Not so long ago, choices for mobile computing were limited. If you needed access to a computer and a full-fledged desktop rig was impractical, you purchased a laptop. You would likely need to hover near a power outlet the entire time due to poor battery life, but it got the job done.
Today, we have a multitude of choices for on-the-go computing. Smartphones, which are essentially handheld computers, have the ability to perform almost any task thrown at them. Tablet computers, such as the Apple iPad or Kindle Fire, have introduced mobile keyboard-less computing to mainstream audiences. Dell laptops almost seem like a relic of the past in comparison to others, but they’re not.
When discussing the iPad2 in 2011, the late Steve Jobs proudly proclaimed the arrival of the Post-PC era.
Tablet computers and smartphones have the ability to load apps, which are small computer programs that serve one specific function. This is in sharp contrast to computer programs which run on traditional computers. While a computer program often claims to serve one purpose, it often has a dizzying array of options and settings that make it difficult for computer users to perform tasks. Tablets and smartphones, by comparison, use their simple interfaces to perform tasks quickly and efficiently. Their touchscreen interfaces allow users to interact in an almost intuitive way, something which cannot be said for keyboards.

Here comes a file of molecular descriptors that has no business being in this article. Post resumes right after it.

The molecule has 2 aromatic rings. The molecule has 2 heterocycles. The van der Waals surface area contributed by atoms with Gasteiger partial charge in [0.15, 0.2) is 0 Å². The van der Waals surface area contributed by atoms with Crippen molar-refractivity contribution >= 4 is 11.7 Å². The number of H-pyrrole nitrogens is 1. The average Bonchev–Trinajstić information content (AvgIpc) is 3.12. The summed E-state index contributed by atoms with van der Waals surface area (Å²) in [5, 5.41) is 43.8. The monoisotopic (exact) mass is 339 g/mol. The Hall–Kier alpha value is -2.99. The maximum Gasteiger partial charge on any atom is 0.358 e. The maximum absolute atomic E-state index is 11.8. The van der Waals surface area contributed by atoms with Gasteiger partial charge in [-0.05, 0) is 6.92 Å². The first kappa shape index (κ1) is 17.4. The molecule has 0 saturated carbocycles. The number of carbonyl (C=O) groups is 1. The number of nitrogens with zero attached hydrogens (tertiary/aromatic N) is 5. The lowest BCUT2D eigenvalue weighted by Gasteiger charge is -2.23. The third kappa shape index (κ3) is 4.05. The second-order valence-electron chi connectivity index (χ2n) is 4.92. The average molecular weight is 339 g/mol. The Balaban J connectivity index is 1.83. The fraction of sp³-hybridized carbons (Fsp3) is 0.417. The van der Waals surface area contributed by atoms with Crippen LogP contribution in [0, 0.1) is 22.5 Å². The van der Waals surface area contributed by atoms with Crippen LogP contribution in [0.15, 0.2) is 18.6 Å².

However, it may be too early to count the laptop out. Manufacturers have been paying close attention to the rise of tablets and smartphones and are planning to launch laptops that incorporate many of their features, such as touchscreen interfaces and nontraditional designs.
The main strength of smartphones and tablets lay in their ability to quickly and easily consume content on the go. If you want to create content, however, a computer with a more traditional interface is your best bet.
If you’ve ever tried typing out more than a paragraph or two on a smartphone, you know how frustrating the experience can quickly become. If you have large fingers, typing sentences turns into a chore as the phone attempts to guess the word you are trying to enter. Speech recognition exists as an alternate means of input, but the technology needs time to mature before it is a viable replacement for typing.
Laptops are powerful devices and run faster than they ever have, with a much more reliable battery life. They are capable of swiftly performing operations that would bring smartphones and tablets to their proverbial knees. Laptops can run more than one application at a time, have more storage space, and have the benefit of decades of development. As amazing as smartphones and tablets are, they are still an entirely new class of device and it will take time before the technology matures. It will take time before their existing limitations are removed and they truly give laptops a run for their money. Is that day coming? Yes, it certainly is?but it’s not quite here yet.